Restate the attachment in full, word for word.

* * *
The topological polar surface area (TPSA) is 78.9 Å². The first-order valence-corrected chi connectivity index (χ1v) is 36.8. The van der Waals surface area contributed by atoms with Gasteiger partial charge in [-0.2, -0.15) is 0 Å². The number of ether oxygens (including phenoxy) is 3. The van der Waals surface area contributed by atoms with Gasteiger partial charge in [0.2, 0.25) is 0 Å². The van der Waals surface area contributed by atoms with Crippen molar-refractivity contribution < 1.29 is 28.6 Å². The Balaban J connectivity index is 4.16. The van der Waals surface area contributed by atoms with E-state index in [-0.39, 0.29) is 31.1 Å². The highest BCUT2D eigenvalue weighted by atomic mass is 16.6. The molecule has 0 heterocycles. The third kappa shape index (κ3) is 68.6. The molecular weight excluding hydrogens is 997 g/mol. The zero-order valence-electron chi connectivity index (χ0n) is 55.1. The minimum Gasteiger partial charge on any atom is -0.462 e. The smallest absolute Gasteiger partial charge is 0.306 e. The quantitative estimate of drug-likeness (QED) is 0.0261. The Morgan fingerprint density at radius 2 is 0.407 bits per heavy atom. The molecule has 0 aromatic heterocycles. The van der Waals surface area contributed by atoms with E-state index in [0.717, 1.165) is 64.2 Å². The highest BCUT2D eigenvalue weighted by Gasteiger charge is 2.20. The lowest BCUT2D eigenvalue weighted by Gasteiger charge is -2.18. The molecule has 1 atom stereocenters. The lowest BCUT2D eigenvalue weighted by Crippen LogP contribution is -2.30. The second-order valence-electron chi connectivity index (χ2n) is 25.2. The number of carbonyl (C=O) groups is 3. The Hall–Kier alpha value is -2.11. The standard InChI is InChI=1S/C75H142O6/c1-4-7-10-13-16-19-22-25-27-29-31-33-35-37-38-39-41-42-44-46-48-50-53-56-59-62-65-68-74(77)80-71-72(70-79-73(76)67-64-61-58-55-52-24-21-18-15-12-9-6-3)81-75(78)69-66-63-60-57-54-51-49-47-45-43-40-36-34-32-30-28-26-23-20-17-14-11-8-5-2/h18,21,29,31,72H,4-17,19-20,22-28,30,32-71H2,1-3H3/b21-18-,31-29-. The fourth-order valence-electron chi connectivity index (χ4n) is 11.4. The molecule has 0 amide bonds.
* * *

The topological polar surface area (TPSA) is 78.9 Å². The first-order valence-corrected chi connectivity index (χ1v) is 36.8. The van der Waals surface area contributed by atoms with Gasteiger partial charge in [-0.2, -0.15) is 0 Å². The number of ether oxygens (including phenoxy) is 3. The van der Waals surface area contributed by atoms with Gasteiger partial charge in [0.2, 0.25) is 0 Å². The van der Waals surface area contributed by atoms with Crippen molar-refractivity contribution < 1.29 is 28.6 Å². The Balaban J connectivity index is 4.16. The van der Waals surface area contributed by atoms with E-state index in [-0.39, 0.29) is 31.1 Å². The highest BCUT2D eigenvalue weighted by atomic mass is 16.6. The molecule has 0 heterocycles. The third kappa shape index (κ3) is 68.6. The molecular weight excluding hydrogens is 997 g/mol. The zero-order valence-electron chi connectivity index (χ0n) is 55.1. The minimum Gasteiger partial charge on any atom is -0.462 e. The smallest absolute Gasteiger partial charge is 0.306 e. The quantitative estimate of drug-likeness (QED) is 0.0261. The Morgan fingerprint density at radius 2 is 0.407 bits per heavy atom. The molecule has 0 aromatic heterocycles. The van der Waals surface area contributed by atoms with E-state index in [0.717, 1.165) is 64.2 Å². The highest BCUT2D eigenvalue weighted by Gasteiger charge is 2.20. The lowest BCUT2D eigenvalue weighted by Gasteiger charge is -2.18. The molecule has 1 atom stereocenters. The lowest BCUT2D eigenvalue weighted by Crippen LogP contribution is -2.30. The second-order valence-electron chi connectivity index (χ2n) is 25.2. The number of carbonyl (C=O) groups is 3. The Hall–Kier alpha value is -2.11. The standard InChI is InChI=1S/C75H142O6/c1-4-7-10-13-16-19-22-25-27-29-31-33-35-37-38-39-41-42-44-46-48-50-53-56-59-62-65-68-74(77)80-71-72(70-79-73(76)67-64-61-58-55-52-24-21-18-15-12-9-6-3)81-75(78)69-66-63-60-57-54-51-49-47-45-43-40-36-34-32-30-28-26-23-20-17-14-11-8-5-2/h18,21,29,31,72H,4-17,19-20,22-28,30,32-71H2,1-3H3/b21-18-,31-29-. The fourth-order valence-electron chi connectivity index (χ4n) is 11.4. The molecule has 0 amide bonds.